Saturday, February 11, 2006
Yanun surrounded by the occupation (and some Danish stuff)
On Wednesday, Japanese ISM activist Kawichi and I were sent to a small Village near Nablus called Yanun. We made the journey in a hurry because the Ecumenical Accompaniment program in Palestine and Israel (EAPPI) that had maintained a permanent presence in Yanun for the last 3 years left suddenly and weren't returning for a few days.
I think the EAPPI were evacuated as a precaution given they climate surrounding "the Danish issue." We had a meeting in Yanun with Rashid the Mayor of the village and some UN workers who were wanting an update on the villages situation. Midway during our meeting the UN women received a phone call saying that they had orders to go to Jerusalem because of fears around the Danish stuff. So the UN left Kawichi and myself to bravely confront the armed settlers and any people who might mistrust pastries :).
On a more serious note I think the west needs to realise the serious implications that such racist media mean for activists trying to do work in places like Palestine. In a society that is mostly Muslim, the whole population is deeply offended by the cartoons (including non-Muslims). Even secular sections of the Palestinian community are treating this as a direct insult. A great Palestinian activists who I have worked with and has spent 3 years in jail for his involvement in the non-violent resistance told me "you can take away my land, you can take away my freedom, but you can't insult my god."
As a materialist I sense that the reverse is actually true, that the occupation, "Anti-Terror" laws targeted against Muslims in places like Australia and the banning of the Hijab in European countries are more likely the cause but this is the straw that has broken the camels back. If there wasn't the ongoing oppression people would probably see this like catholic or Kiwi jokes. As another Palestinian ISM activist reminded me "The second intifada started when Sharon stood on the temple mount in Jerusalem with 1000 armed people," the main frustration and the subsequent uprisings were against the occupation but that is where it started. I am not saying this is the start of intifada 3 but who knows (a rally that was violently attacked in Jerusalem that day seems to support the hypothesis).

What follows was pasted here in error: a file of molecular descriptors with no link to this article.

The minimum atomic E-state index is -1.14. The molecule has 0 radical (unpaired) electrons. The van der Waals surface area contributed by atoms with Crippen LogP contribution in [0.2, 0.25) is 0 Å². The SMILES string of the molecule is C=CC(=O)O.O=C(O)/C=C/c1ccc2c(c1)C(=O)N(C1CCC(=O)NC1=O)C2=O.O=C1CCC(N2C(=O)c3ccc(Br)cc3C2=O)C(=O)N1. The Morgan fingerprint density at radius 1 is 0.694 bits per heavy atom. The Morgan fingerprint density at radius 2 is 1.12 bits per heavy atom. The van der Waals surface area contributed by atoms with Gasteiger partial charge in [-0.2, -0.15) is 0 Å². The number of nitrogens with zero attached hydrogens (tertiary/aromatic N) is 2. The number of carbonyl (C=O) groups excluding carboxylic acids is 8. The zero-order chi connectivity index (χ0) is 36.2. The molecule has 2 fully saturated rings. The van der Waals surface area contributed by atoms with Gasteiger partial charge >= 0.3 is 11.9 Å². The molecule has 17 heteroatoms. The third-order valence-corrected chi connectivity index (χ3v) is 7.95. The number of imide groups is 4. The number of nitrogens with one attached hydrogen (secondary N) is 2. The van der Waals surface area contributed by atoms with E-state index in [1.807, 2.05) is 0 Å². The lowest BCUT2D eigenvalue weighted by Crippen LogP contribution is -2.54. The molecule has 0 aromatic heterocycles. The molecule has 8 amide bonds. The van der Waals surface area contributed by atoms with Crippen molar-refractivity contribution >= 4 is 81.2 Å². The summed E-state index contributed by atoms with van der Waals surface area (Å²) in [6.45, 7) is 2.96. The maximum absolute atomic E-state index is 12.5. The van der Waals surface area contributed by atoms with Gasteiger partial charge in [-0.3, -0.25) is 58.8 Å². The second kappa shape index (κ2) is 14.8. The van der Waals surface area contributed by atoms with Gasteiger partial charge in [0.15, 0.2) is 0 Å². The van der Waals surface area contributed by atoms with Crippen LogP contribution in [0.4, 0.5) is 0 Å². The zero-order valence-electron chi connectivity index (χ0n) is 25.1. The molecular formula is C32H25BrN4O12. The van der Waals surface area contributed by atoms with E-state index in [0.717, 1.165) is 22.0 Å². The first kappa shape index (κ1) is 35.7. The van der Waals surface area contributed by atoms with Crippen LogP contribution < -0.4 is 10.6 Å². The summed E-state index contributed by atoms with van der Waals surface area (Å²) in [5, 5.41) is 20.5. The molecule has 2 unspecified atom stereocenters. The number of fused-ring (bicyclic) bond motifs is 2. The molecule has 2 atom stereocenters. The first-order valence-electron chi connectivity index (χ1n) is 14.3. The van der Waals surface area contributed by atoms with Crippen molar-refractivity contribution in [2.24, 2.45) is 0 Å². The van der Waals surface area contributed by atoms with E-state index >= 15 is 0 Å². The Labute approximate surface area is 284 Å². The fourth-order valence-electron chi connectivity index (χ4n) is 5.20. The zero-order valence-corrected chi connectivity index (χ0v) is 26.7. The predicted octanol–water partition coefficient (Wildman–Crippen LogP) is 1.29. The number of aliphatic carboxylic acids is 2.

Anyway enough of that for now. I had two conversations on the situation in Yanun, one with Rashid and the other with his brother Yassir (see below). The conversations kinda blur in my memory so I will just give a summary of the situation in Yanun. Yanun is a small village 12 families in total. There was another 20 families in the village about 4 years ago, but the village became surrounded by ideological settlers. Most people here classify settlements according to whether they have a fairly quiet population who have moved mainly due to cheap housing (economic settlements), such as the settlements in Bil'in or ideological settlers that are obsessed with driving out the Palestinian people to further the Jewish state.
There are 3 settlements on the hills that surround Yanun. The settlers used to come down to the village and terrorize the local population. They would walk into towns with guns and terrorize the local population. They fired shots through peoples windows, beat people up and had their dogs bathe in the local drinking water, contaminating it. Only this year were they able to replace an electricity generator destroyed by the settlers. The whole town evacuated for 3-4 days but slowly started to return when internationals moved into the village. The settlers make it impossible for the village to access 2/3rds of their farming land. The village and its land is in Area C meaning that it is classified as being under Israeli military control. This means that the Palestinian Authority doesn't operate in this area. They have been able to get the Israeli military to agree to protecting them against the settlers during some of the olive harvest so they can harvest their olives. Before the settlements they had several months to harvest their olives, now they are dependent on when the military agree to help them, which one season recently was only 2 days.
Before the community was able to export their olives. Now they only get enough for themselves. Even the kid who used to run around the area freely cant climb to the top of the hill that their village is on for fear of 'provoking' settlers.